A cancer genetic disorder characterized by freckle-like spots on the lips, mouth and fingers and polyps in the intestines. Patients are at increased risk for developing cancer of the esophagus, stomach, colon, rectum, breast, ovary, testis and pancreas.
The polyps may occur in any part of the gastrointestinal tract, but polyps in the jejunum (the middle portion of the small intestine) are a consistent feature of the disease. Intussusception (telescoping of the bowel) and intestinal bleeding are also common symptoms.
Females are at risk for sex cord tumors with annular tubules (SCTAT), a benign tumor of the ovary. Males may develop Sertoli cell tumors of the testes, which secrete estrogen and can lead to gynecomastia (male breast enlargement). Females can also have a malignancy of the cervix called adenoma malignum.
Peutz-Jeghers syndrome is inherited in an autosomal dominant manner and is due to mutation in a gene on chromosome 19p13.3 called STK11 (serine/threonine-protein kinase 11) that appears to function as a tumor suppressor gene. Half of patients have an affected parent from whom they inherited an STK11 mutation and the other half have a new mutation in the STK11 gene.
The risk of cancer in the Peutz-Jeghers syndrome is very high. Among 210 patients with the symdrome, the risk of developing noncutaneous cancer between the ages of 15 to 64 was 93%. The highest cumulative risks were for breast cancer (54%), colon cancer (39%), pancreatic cancer (36%), stomach cancer (29%), and ovarian cancer (21%).
In 1921 Peutz was the first to recognize the familial association of gastrointestinal polyps and spots. A review by Jeghers et al. in The New England Journal of Medicine in 1949 put the polyps-and-spots syndrome “on the map.”
- Peyronie disease
Trauma does not explain why most cases develop slowly and with no apparent traumatic event. It also does not explain why some cases disappear quickly, and why similar conditions such as Dupuytren contracture do not seem to result from severe trauma. Some researchers theorize that Peyronie’s disease may be an autoimmune disorder. A number of […]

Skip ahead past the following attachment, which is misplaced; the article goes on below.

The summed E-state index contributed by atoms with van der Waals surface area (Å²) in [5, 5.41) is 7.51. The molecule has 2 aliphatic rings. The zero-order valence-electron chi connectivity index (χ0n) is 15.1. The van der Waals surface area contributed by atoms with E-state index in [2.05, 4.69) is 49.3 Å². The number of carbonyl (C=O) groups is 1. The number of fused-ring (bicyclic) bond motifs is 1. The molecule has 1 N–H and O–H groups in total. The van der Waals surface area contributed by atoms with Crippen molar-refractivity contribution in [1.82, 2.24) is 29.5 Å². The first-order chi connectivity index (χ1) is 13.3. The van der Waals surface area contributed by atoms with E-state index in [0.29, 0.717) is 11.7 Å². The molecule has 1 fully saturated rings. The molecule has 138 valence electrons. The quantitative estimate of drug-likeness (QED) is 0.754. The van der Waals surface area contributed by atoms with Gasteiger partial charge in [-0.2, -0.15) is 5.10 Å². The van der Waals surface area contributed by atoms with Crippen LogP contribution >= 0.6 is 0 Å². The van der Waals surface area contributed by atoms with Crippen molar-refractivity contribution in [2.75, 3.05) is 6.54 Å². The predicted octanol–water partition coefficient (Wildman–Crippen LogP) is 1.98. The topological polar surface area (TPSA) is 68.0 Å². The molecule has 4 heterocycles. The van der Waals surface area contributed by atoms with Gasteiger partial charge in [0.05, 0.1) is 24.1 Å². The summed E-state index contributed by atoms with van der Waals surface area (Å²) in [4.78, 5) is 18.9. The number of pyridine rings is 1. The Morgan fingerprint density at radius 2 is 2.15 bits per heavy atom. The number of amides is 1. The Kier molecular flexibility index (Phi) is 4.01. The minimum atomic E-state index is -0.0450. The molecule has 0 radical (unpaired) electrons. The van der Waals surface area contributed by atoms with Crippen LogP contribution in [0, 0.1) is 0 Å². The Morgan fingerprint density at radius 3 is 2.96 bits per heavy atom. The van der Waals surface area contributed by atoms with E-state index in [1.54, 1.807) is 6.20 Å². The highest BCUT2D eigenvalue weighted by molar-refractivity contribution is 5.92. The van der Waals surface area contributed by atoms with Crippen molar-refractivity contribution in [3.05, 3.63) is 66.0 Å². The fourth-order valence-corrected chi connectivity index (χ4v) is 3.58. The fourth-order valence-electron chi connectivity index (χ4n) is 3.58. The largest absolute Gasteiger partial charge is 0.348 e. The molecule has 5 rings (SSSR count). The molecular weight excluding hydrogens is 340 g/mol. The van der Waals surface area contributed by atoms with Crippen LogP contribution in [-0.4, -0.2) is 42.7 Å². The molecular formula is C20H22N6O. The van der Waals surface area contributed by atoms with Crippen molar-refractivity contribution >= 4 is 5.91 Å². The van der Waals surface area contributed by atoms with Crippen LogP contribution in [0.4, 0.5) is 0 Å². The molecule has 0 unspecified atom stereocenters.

- Pfeiffer syndrome
Pfeiffer syndrome type 1 — The intellect is usually normal. There is moderate to severe underdevelopment (hypoplasia) of the midface, broad and inwardly deviated thumbs and big toes with variable degree of shortening of the digits (brachydactyly). Hydrocephalus and hearing loss may also occur. Pfeiffer syndrome type 2 — Developmental delay and mental retardation are […]
- PGA (polyglandular autoimmune syndrome)
replacing the various hormones that are in short supply, giving insulin for the diabetes, treating the yeast infections, etc. However, there is no known cure for PGA. The prognosis (outlook) depends on whether the critical hormone deficiencies are remedied and especially whether the infections can be successfully controlled. PGA goes by a confusing array of […]
- pH meter
A simple and speedy device to measure the acidity and alkalinity of a fluid. A pH meter acts as a volt meter that measures the electrical potential difference between a pH electrode and a reference electrode and displays the result in terms of the pH value of the solution in which they are immersed. The […]
Doctor of Philosophy. (From the New Latin, philosophize doctor). Ph.D.’s are involved in clinical care (as in clinical psychology), biomedical research, health administration and other areas in medicine.